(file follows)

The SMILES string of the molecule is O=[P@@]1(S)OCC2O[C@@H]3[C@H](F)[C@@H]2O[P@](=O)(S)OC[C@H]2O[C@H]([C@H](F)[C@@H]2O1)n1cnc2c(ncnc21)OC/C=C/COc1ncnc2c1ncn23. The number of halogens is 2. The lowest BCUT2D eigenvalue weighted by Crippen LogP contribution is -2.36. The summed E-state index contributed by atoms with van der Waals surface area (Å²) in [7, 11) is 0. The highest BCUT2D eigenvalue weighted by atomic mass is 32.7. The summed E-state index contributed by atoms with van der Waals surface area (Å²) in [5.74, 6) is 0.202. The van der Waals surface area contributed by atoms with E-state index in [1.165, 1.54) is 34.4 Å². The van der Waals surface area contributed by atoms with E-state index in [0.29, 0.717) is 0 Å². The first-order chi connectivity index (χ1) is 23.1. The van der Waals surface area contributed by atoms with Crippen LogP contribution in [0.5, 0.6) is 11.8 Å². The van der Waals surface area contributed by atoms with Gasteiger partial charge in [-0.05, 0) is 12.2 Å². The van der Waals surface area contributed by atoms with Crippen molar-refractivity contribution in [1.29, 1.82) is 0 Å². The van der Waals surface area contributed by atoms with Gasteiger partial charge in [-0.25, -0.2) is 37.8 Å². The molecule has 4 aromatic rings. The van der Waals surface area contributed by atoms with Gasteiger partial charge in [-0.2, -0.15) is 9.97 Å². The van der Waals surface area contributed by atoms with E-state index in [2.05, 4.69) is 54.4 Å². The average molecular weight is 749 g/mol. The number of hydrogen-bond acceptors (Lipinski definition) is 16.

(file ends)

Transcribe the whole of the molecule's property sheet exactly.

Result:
The SMILES string of the molecule is O=[P@@]1(S)OCC2O[C@@H]3[C@H](F)[C@@H]2O[P@](=O)(S)OC[C@H]2O[C@H]([C@H](F)[C@@H]2O1)n1cnc2c(ncnc21)OC/C=C/COc1ncnc2c1ncn23. The number of halogens is 2. The lowest BCUT2D eigenvalue weighted by Crippen LogP contribution is -2.36. The summed E-state index contributed by atoms with van der Waals surface area (Å²) in [7, 11) is 0. The highest BCUT2D eigenvalue weighted by atomic mass is 32.7. The summed E-state index contributed by atoms with van der Waals surface area (Å²) in [5.74, 6) is 0.202. The van der Waals surface area contributed by atoms with E-state index in [1.165, 1.54) is 34.4 Å². The van der Waals surface area contributed by atoms with E-state index in [0.29, 0.717) is 0 Å². The first-order chi connectivity index (χ1) is 23.1. The van der Waals surface area contributed by atoms with Crippen LogP contribution in [0.5, 0.6) is 11.8 Å². The van der Waals surface area contributed by atoms with Gasteiger partial charge in [-0.05, 0) is 12.2 Å². The van der Waals surface area contributed by atoms with Crippen molar-refractivity contribution in [1.29, 1.82) is 0 Å². The van der Waals surface area contributed by atoms with Gasteiger partial charge in [-0.25, -0.2) is 37.8 Å². The molecule has 4 aromatic rings. The van der Waals surface area contributed by atoms with Gasteiger partial charge in [-0.2, -0.15) is 9.97 Å². The van der Waals surface area contributed by atoms with E-state index in [2.05, 4.69) is 54.4 Å². The average molecular weight is 749 g/mol. The number of hydrogen-bond acceptors (Lipinski definition) is 16.